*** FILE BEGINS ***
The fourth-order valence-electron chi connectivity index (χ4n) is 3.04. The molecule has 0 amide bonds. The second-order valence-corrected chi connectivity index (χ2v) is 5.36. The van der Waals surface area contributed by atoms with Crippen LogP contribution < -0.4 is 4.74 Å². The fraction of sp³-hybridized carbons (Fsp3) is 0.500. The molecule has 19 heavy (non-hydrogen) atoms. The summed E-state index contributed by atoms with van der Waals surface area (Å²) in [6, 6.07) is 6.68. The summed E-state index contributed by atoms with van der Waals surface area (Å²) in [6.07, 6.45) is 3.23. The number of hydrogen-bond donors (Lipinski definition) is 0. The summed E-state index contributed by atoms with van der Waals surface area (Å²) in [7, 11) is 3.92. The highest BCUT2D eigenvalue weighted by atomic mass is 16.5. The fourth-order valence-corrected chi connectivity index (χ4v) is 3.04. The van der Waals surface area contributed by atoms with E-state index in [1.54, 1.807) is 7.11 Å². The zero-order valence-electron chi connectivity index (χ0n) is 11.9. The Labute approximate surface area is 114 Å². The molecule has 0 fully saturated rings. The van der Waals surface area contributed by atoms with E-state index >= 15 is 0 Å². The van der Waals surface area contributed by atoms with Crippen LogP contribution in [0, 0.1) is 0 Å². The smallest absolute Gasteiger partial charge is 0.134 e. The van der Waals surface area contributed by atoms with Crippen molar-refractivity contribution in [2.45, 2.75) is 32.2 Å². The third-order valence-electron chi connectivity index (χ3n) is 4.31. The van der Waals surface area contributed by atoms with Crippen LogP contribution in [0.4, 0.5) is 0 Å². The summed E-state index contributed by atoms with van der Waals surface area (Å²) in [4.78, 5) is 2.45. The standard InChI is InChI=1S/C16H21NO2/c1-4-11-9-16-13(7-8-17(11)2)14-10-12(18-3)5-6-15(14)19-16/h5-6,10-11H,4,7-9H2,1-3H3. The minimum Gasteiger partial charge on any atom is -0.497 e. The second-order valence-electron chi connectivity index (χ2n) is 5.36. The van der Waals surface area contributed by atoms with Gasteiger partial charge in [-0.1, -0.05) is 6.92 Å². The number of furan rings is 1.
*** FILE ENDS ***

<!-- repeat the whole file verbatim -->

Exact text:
The fourth-order valence-electron chi connectivity index (χ4n) is 3.04. The molecule has 0 amide bonds. The second-order valence-corrected chi connectivity index (χ2v) is 5.36. The van der Waals surface area contributed by atoms with Crippen LogP contribution < -0.4 is 4.74 Å². The fraction of sp³-hybridized carbons (Fsp3) is 0.500. The molecule has 19 heavy (non-hydrogen) atoms. The summed E-state index contributed by atoms with van der Waals surface area (Å²) in [6, 6.07) is 6.68. The summed E-state index contributed by atoms with van der Waals surface area (Å²) in [6.07, 6.45) is 3.23. The number of hydrogen-bond donors (Lipinski definition) is 0. The summed E-state index contributed by atoms with van der Waals surface area (Å²) in [7, 11) is 3.92. The highest BCUT2D eigenvalue weighted by atomic mass is 16.5. The fourth-order valence-corrected chi connectivity index (χ4v) is 3.04. The van der Waals surface area contributed by atoms with E-state index in [1.54, 1.807) is 7.11 Å². The zero-order valence-electron chi connectivity index (χ0n) is 11.9. The Labute approximate surface area is 114 Å². The molecule has 0 fully saturated rings. The van der Waals surface area contributed by atoms with E-state index >= 15 is 0 Å². The van der Waals surface area contributed by atoms with Crippen LogP contribution in [0, 0.1) is 0 Å². The smallest absolute Gasteiger partial charge is 0.134 e. The van der Waals surface area contributed by atoms with Crippen molar-refractivity contribution in [2.45, 2.75) is 32.2 Å². The third-order valence-electron chi connectivity index (χ3n) is 4.31. The van der Waals surface area contributed by atoms with Crippen LogP contribution in [0.4, 0.5) is 0 Å². The summed E-state index contributed by atoms with van der Waals surface area (Å²) in [4.78, 5) is 2.45. The standard InChI is InChI=1S/C16H21NO2/c1-4-11-9-16-13(7-8-17(11)2)14-10-12(18-3)5-6-15(14)19-16/h5-6,10-11H,4,7-9H2,1-3H3. The minimum Gasteiger partial charge on any atom is -0.497 e. The second-order valence-electron chi connectivity index (χ2n) is 5.36. The van der Waals surface area contributed by atoms with Gasteiger partial charge in [-0.1, -0.05) is 6.92 Å². The number of furan rings is 1.